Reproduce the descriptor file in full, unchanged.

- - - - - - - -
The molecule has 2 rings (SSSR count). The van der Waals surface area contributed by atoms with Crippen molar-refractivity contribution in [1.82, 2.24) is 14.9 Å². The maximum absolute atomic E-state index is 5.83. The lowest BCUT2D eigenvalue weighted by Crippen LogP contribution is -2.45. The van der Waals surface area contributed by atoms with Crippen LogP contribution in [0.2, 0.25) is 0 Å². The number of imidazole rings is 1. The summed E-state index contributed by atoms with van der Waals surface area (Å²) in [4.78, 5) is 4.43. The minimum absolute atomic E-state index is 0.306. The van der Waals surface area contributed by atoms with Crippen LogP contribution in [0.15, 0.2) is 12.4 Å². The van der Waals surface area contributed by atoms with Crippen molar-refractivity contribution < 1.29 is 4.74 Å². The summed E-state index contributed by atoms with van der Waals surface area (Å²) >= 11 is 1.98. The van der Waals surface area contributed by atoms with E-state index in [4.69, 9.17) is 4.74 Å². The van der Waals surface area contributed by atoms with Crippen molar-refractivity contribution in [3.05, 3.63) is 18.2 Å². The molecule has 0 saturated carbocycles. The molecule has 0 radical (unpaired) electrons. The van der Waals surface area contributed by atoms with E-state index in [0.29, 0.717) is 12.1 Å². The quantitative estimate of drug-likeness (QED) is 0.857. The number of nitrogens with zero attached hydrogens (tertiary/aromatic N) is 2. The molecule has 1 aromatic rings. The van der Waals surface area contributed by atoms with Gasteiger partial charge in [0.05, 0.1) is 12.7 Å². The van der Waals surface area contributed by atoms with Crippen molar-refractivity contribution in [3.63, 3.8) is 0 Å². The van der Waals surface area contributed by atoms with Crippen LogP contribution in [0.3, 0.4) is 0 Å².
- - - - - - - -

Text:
The molecule has 2 rings (SSSR count). The van der Waals surface area contributed by atoms with Crippen molar-refractivity contribution in [1.82, 2.24) is 14.9 Å². The maximum absolute atomic E-state index is 5.83. The lowest BCUT2D eigenvalue weighted by Crippen LogP contribution is -2.45. The van der Waals surface area contributed by atoms with Crippen LogP contribution in [0.2, 0.25) is 0 Å². The number of imidazole rings is 1. The summed E-state index contributed by atoms with van der Waals surface area (Å²) in [4.78, 5) is 4.43. The minimum absolute atomic E-state index is 0.306. The van der Waals surface area contributed by atoms with Crippen LogP contribution in [0.15, 0.2) is 12.4 Å². The van der Waals surface area contributed by atoms with Crippen molar-refractivity contribution < 1.29 is 4.74 Å². The summed E-state index contributed by atoms with van der Waals surface area (Å²) >= 11 is 1.98. The van der Waals surface area contributed by atoms with E-state index in [4.69, 9.17) is 4.74 Å². The van der Waals surface area contributed by atoms with Crippen molar-refractivity contribution in [3.05, 3.63) is 18.2 Å². The molecule has 0 saturated carbocycles. The molecule has 0 radical (unpaired) electrons. The van der Waals surface area contributed by atoms with E-state index in [0.29, 0.717) is 12.1 Å². The quantitative estimate of drug-likeness (QED) is 0.857. The number of nitrogens with zero attached hydrogens (tertiary/aromatic N) is 2. The molecule has 1 aromatic rings. The van der Waals surface area contributed by atoms with Gasteiger partial charge in [0.05, 0.1) is 12.7 Å². The van der Waals surface area contributed by atoms with Crippen molar-refractivity contribution in [3.63, 3.8) is 0 Å². The van der Waals surface area contributed by atoms with Crippen LogP contribution in [0.3, 0.4) is 0 Å².